6. At that hearing, the Secretary of State was represented by Mr Howells and the appellant by Mr Joseph. A bundle of updating evidence was admitted, without objection from Mr Howells, under rule 15(2A) of the Tribunal Procedure (Upper Tribunal) Rules 2008 (SI 2008/2698 as amended).

  7. Both the appellant and P gave brief oral evidence before me in which they adopted their respective witness statements contained in the new bundle and dated 12 September 2018.

The Issues

  1. The appellant relies exclusively upon Article 8 of the ECHR.

  2. The central issues, identified by the parties in their submissions, relate to the impact upon the appellant’s children, in particular his son C3 and his daughter C1, but also his long-term partner, P. In brief, Mr Joseph submitted that the appellant’s deportation would not be in the public interest applying s.117C(6) of the Nationality, Immigration and Asylum Act 2002 (the “NIA Act 2002”). He submitted that the impact upon the appellant’s children was such that his deportation would be “unduly harsh” within Exception 2 set out in s.117C(5) and because of the severity of that impact, s.117C(6) applied because there were “very compelling circumstances, over and above those described in [Exception 2]”. The public interest is, as a consequence, outweighed by the appellant’s circumstances and his deportation would breach Article 8 of the ECHR.

  3. Mr Joseph relied upon the impact upon C3 which had been considered by the First-tier Judge in paras 29–40 of her determination as part of the preserved findings.

  4. In addition, and in respect of matters arising since the First-tier Tribunal’s decision, Mr Joseph relied upon the impact upon C1. He relied, in particular, upon the evidence concerning C1’s mental health set out in a number of documents, most recently in a letter dated 3 September 2018 (at pages 20–30) from Loren Green, a Specialist Mental Health Practitioner and Social Worker who has been working with the appellant and his family since April 2011. Mr Joseph relied upon the recent history of C1 engaging in self-harm, involving attempted strangulation and the taking of overdoses, and the safety plan put in place for her. He also relied on the fact, which was not disputed before me, that on 10 September 2018 C1 was diagnosed with Autistic Spectrum Disorder (“ASD”).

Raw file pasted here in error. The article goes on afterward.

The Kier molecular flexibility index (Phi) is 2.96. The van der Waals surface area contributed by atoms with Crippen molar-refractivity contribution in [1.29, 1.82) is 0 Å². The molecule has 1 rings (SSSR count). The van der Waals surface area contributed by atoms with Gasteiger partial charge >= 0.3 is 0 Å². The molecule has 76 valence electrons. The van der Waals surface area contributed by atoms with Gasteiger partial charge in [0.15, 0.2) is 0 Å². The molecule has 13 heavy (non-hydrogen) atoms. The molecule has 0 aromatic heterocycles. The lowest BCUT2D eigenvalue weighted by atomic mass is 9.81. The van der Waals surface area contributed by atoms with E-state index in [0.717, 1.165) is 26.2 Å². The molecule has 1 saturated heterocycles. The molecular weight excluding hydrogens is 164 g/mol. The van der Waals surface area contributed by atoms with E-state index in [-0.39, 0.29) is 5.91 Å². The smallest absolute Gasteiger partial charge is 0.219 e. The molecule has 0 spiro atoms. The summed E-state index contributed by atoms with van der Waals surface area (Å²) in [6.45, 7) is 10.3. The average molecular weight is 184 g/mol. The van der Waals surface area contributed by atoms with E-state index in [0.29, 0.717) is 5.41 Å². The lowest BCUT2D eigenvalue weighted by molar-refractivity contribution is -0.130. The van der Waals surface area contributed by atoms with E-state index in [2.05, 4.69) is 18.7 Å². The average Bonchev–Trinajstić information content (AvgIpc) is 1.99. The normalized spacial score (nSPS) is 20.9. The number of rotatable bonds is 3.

5. Mr Joseph also placed reliance upon the fact that P was the full-time carer for her mother who, in January 2018, was diagnosed with vascular dementia (having previously been diagnosed as bipolar).

  6. Mr Joseph submitted that taken cumulatively, and having regard to the seriousness of the appellant’s offending, the impact of his deportation would not only be “unduly harsh” but would be of such impact as to amount to “very compelling circumstances” over and above being simply unduly harsh.

  7. Mr Howells submitted that the impact upon C1 and C3 was not “unduly harsh”. He relied upon on the appellant’s offending which was of a serious crime such that the public interest was very significant. That was a factor that had to be balanced against the family’s circumstances following MM (Uganda) v SSHD [2016] EWCA Civ 617. He accepted that the appellant had no other convictions but the public interest was nevertheless significant given the offence’s seriousness and the importance of deterring other foreign nationals from committing such crimes. Mr Howells also relied on the appellant’s immigration history. He had entered the UK as a visitor with leave valid until 3 November 2002. Thereafter, the appellant had been in the UK unlawfully apart from a period of discretionary leave between 10 November 2012 and 10 November 2013.

  8. Mr Howells submitted that Exception 2 required the impact to be “unduly harsh” whilst recognising that the effect of deportation may well be “harsh” that was not sufficient. He relied upon three decisions of the Court of Appeal noting that separation by deportation and the necessary impact upon a family would not usually be sufficient to outweigh the public interest (see LC (China) v SSHD [2014] EWCA Civ 1310 at [24]; SSHD v CT (Vietnam) [2016] EWCA Civ 4 at [18], [19] and [38]; and PF (Nigeria) v SSHD [2015] EWCA Civ 25 at [43]). Mr Howells submitted that whilst it might be difficult for the appellant’s partner to manage the household, she had done so whilst he was in prison or detention for a period of two and a half years and C3 had not been taken into care. The evidence showed that C3’s behaviour had improved. The evidence did not show that C3 would have to go into care if the appellant were deported.

  9. As regards C1, Mr Howells accepted there was evidence that she self-harmed but that she had not done...